It is not necessary to say that I shall be very glad if your trip here and our discussions will contribute to the going over of your group to the camp of the Bolshevik-Leninists.

May 22, 1932</ br>L. Trotsky

Postscript To The Letter To Comrade Weisbord

For the sake of better clarity I wish to add some remarks:

1. If I speak about the inadvisability of direct or indirect support of the Lovestone group of the Brandlerites in general I do not wish at all to say by that that these elements could not, under any circumstances, find for themselves a place in the Communist ranks. On the contrary, under a healthy regime of the Comintern the majority of the Brandlerites would have executed, without doubt, this or that useful work. One of the pernicious consequences of the Stalinist bureaucracy consists in this that it is compelled by each new empiric zig-zag under fear of its own collapse to push out of the party its allies of yesterday.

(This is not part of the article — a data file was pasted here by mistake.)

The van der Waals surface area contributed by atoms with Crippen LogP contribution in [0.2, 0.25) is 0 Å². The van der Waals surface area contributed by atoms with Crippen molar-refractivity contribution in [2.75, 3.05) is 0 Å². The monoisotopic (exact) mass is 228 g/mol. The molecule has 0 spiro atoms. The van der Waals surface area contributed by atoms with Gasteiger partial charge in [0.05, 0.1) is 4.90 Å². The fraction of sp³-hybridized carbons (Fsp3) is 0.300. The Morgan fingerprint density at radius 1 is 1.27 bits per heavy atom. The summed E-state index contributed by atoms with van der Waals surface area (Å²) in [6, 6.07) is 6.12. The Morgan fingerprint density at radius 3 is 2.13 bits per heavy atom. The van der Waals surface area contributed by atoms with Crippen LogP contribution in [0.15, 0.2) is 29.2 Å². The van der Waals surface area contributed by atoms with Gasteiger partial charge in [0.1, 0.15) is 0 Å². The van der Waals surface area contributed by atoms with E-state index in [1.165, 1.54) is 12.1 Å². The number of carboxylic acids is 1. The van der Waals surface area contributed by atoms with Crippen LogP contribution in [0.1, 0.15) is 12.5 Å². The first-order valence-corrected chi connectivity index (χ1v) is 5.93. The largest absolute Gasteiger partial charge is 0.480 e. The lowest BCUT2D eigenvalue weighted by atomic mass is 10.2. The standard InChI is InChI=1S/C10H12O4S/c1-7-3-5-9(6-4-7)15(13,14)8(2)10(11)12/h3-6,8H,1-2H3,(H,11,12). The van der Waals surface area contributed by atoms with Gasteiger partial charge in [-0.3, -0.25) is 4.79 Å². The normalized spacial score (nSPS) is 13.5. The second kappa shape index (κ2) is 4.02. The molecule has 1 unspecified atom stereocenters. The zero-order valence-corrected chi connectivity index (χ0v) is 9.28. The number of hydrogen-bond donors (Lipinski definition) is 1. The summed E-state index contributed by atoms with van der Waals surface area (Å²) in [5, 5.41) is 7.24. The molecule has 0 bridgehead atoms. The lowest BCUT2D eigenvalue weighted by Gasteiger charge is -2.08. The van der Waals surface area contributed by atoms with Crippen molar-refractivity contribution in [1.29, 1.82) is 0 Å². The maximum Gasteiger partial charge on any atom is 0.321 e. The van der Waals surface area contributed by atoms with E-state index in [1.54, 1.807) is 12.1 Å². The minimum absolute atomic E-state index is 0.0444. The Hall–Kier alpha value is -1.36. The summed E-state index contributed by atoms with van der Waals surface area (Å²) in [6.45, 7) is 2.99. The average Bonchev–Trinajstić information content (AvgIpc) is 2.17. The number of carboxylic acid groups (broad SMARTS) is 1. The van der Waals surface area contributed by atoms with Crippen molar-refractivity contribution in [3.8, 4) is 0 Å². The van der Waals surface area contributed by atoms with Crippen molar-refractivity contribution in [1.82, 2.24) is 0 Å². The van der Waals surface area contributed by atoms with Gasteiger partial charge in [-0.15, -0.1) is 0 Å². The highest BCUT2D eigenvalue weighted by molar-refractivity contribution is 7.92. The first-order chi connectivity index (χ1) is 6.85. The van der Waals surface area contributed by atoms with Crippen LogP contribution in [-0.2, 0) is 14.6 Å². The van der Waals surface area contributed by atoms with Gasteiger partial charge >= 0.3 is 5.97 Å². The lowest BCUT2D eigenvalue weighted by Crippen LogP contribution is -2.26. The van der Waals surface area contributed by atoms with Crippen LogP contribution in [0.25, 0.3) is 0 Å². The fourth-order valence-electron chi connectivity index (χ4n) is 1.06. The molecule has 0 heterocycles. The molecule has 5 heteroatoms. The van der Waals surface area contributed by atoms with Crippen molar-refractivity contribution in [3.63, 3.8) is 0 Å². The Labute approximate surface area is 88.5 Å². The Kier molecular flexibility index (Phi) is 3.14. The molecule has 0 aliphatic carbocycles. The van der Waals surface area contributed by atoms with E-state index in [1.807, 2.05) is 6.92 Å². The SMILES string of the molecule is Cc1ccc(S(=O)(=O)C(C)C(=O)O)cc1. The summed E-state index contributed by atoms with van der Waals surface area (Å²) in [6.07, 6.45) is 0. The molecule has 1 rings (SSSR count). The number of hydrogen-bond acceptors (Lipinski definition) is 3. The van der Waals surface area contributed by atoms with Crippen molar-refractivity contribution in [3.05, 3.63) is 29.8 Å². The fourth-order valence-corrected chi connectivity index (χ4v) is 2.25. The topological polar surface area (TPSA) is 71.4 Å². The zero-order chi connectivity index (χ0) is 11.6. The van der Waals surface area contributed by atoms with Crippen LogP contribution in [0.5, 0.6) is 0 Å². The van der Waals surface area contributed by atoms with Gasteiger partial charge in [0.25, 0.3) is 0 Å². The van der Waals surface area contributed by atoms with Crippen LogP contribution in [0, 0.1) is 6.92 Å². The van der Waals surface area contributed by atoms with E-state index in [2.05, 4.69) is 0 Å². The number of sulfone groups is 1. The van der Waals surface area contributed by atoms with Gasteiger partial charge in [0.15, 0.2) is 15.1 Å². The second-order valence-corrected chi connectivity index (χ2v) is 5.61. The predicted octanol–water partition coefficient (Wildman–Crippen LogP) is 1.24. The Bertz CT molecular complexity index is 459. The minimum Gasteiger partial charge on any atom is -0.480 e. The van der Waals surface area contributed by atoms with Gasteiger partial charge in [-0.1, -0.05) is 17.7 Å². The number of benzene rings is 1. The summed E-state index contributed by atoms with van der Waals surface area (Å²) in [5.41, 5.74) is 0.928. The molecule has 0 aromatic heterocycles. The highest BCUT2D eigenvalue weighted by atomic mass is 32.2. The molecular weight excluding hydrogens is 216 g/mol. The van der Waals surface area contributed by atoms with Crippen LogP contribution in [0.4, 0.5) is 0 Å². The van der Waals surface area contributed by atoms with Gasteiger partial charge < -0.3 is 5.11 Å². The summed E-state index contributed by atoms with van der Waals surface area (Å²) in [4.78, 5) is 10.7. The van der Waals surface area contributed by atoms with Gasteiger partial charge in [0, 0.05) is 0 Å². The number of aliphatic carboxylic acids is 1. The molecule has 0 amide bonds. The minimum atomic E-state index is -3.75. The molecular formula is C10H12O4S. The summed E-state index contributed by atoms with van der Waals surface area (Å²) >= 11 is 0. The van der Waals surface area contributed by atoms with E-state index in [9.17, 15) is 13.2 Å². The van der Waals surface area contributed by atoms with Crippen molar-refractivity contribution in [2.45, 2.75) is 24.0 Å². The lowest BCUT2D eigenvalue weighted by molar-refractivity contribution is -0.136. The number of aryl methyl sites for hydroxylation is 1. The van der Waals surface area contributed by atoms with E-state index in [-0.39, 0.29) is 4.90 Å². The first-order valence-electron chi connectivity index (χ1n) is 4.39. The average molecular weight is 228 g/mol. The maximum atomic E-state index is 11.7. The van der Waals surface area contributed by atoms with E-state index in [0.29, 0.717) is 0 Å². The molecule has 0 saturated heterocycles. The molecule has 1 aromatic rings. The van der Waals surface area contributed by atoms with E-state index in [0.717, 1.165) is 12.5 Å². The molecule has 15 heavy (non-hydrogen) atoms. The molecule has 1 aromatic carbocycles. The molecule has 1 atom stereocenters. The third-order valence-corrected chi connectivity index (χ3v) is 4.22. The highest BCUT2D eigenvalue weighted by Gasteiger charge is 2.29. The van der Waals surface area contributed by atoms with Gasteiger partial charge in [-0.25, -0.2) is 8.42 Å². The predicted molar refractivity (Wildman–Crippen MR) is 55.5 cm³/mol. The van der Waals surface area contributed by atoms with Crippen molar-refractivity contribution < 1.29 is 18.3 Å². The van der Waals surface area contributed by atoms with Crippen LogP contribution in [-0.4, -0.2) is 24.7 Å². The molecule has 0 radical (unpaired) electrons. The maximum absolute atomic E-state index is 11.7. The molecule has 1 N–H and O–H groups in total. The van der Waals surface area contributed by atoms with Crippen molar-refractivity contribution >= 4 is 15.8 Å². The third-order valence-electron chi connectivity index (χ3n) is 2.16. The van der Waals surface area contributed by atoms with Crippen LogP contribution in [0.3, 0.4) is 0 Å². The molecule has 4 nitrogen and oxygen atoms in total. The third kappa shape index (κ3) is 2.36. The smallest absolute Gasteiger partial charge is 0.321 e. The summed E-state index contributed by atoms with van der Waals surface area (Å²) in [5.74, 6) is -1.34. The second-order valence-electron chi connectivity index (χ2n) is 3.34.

Zinoviev and Kamenoff represent highly qualified elements. Under the regime of Lenin they accomplished very responsible work in spite of their insufficiency which was well understood by Lenin. The regime of Stalin condemned Zinoviev and Kameneff to political death. The same thing can be said of Bucharin and many others. the ideological and moral decomposition of Radek is witness not only of the fact that Radek is not made of first class material but also of the fact that the Stalinist regime can rely only upon impersonal chinovniks or morally decomposed individuals.